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DNA confirms NOAA plane hit by a fish in Florida

MacDill Air Force authorities in Florida have confirmed that a NOAA plane’s takeoff last year was aborted due to a “fish strike.”

The unusual “takedown” occurred Sep. 10, 2013, but was recently confirmed when DNA results came in from the Smithsonian Feather Identification Laboratory in Washington, D.C.

It was not only a fish that hit the Gulfstream GIV, it was identified specifically, as a sheepshead fish.

Archosargus probatocephalus is common in the Atlantic and along the Gulf Coast and it more notable for its human-esque teeth than its flying ability.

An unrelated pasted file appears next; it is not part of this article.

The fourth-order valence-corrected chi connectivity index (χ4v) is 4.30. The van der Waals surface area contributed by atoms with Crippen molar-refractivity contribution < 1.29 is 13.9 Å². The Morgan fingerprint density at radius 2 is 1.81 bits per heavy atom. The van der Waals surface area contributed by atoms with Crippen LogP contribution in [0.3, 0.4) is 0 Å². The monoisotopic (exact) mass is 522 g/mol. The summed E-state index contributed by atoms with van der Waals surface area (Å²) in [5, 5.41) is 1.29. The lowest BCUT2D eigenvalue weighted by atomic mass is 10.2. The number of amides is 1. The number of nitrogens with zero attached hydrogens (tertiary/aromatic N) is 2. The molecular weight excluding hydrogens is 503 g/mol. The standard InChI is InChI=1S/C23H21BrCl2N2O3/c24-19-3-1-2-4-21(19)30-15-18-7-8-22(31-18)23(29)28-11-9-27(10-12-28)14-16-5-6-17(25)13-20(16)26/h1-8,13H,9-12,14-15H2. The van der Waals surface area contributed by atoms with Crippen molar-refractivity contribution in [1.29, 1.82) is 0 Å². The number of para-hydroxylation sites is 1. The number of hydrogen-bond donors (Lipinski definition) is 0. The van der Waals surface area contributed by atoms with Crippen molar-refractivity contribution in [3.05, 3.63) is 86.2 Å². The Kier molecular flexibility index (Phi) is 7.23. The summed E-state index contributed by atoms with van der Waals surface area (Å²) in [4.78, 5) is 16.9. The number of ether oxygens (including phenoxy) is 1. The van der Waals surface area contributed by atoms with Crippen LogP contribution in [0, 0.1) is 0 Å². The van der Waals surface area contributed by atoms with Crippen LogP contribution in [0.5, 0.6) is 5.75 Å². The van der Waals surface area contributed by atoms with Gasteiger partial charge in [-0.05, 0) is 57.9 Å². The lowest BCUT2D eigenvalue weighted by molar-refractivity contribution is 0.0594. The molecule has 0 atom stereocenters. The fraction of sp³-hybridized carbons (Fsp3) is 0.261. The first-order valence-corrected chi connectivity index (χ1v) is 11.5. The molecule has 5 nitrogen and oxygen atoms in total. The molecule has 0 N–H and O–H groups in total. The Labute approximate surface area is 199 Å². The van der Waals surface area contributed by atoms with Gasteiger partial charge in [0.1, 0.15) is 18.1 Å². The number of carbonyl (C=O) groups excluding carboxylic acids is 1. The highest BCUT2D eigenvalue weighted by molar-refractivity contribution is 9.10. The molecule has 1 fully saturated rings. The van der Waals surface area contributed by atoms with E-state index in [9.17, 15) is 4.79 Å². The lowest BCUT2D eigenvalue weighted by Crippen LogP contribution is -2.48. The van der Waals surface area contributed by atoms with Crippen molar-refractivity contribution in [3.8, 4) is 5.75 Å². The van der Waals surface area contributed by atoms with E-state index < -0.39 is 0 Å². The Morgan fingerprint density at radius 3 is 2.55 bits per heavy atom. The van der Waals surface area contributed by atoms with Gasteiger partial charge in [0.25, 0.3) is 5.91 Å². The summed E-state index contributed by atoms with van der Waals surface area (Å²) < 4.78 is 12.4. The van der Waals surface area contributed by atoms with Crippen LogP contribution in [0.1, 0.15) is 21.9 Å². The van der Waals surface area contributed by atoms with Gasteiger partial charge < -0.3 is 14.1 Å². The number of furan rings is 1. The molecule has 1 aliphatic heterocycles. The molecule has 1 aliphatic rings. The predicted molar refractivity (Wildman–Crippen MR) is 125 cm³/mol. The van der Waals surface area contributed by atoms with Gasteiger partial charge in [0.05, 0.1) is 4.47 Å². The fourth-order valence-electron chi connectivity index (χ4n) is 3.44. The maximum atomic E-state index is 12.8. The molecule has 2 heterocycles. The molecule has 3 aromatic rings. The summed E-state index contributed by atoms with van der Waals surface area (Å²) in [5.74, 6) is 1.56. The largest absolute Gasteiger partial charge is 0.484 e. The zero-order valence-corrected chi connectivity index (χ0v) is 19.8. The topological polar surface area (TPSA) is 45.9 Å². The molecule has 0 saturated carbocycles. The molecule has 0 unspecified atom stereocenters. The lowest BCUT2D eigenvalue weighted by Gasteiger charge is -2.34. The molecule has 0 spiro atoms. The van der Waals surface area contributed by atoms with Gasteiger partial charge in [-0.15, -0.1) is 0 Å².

The Gulfstream ’s pilot, Lt. Commander Nick Toth:

"We were nearing the point in the takeoff where we needed to rotate, or raise the nose of the airplane off the ground, when an osprey with something in its claws flew in front of our aircraft.”

As unbelievable as it may seem, NOAA’s flight crew and Florida wildlife managers seem to have an explanation for the rare event; they believe an osprey was enjoying his prey near the runway and tried to evade the plane when it started to take off. It did not end well for the osprey, the sheepshead, or the NOAA crew.

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